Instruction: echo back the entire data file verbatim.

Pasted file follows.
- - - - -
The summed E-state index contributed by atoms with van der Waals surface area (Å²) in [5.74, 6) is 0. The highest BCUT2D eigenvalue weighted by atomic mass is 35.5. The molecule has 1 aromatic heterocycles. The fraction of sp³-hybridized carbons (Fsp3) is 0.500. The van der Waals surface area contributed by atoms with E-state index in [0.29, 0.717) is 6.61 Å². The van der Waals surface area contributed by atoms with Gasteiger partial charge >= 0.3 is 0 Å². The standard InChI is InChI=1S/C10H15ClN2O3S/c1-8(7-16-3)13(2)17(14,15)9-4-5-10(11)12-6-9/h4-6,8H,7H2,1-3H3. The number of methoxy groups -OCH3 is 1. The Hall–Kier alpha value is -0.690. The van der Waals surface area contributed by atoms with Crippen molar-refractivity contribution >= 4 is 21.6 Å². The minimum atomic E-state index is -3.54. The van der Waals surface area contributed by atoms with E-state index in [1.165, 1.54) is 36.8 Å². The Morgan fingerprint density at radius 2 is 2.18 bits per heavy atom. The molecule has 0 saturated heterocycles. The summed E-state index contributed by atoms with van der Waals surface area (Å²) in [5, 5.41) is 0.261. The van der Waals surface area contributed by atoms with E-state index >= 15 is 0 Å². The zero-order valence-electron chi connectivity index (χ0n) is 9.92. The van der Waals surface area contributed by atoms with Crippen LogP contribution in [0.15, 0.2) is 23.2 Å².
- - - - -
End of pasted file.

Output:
The summed E-state index contributed by atoms with van der Waals surface area (Å²) in [5.74, 6) is 0. The highest BCUT2D eigenvalue weighted by atomic mass is 35.5. The molecule has 1 aromatic heterocycles. The fraction of sp³-hybridized carbons (Fsp3) is 0.500. The van der Waals surface area contributed by atoms with E-state index in [0.29, 0.717) is 6.61 Å². The van der Waals surface area contributed by atoms with Gasteiger partial charge >= 0.3 is 0 Å². The standard InChI is InChI=1S/C10H15ClN2O3S/c1-8(7-16-3)13(2)17(14,15)9-4-5-10(11)12-6-9/h4-6,8H,7H2,1-3H3. The number of methoxy groups -OCH3 is 1. The Hall–Kier alpha value is -0.690. The van der Waals surface area contributed by atoms with Crippen molar-refractivity contribution >= 4 is 21.6 Å². The minimum atomic E-state index is -3.54. The van der Waals surface area contributed by atoms with E-state index in [1.165, 1.54) is 36.8 Å². The Morgan fingerprint density at radius 2 is 2.18 bits per heavy atom. The molecule has 0 saturated heterocycles. The summed E-state index contributed by atoms with van der Waals surface area (Å²) in [5, 5.41) is 0.261. The van der Waals surface area contributed by atoms with E-state index >= 15 is 0 Å². The zero-order valence-electron chi connectivity index (χ0n) is 9.92. The van der Waals surface area contributed by atoms with Crippen LogP contribution in [0.15, 0.2) is 23.2 Å².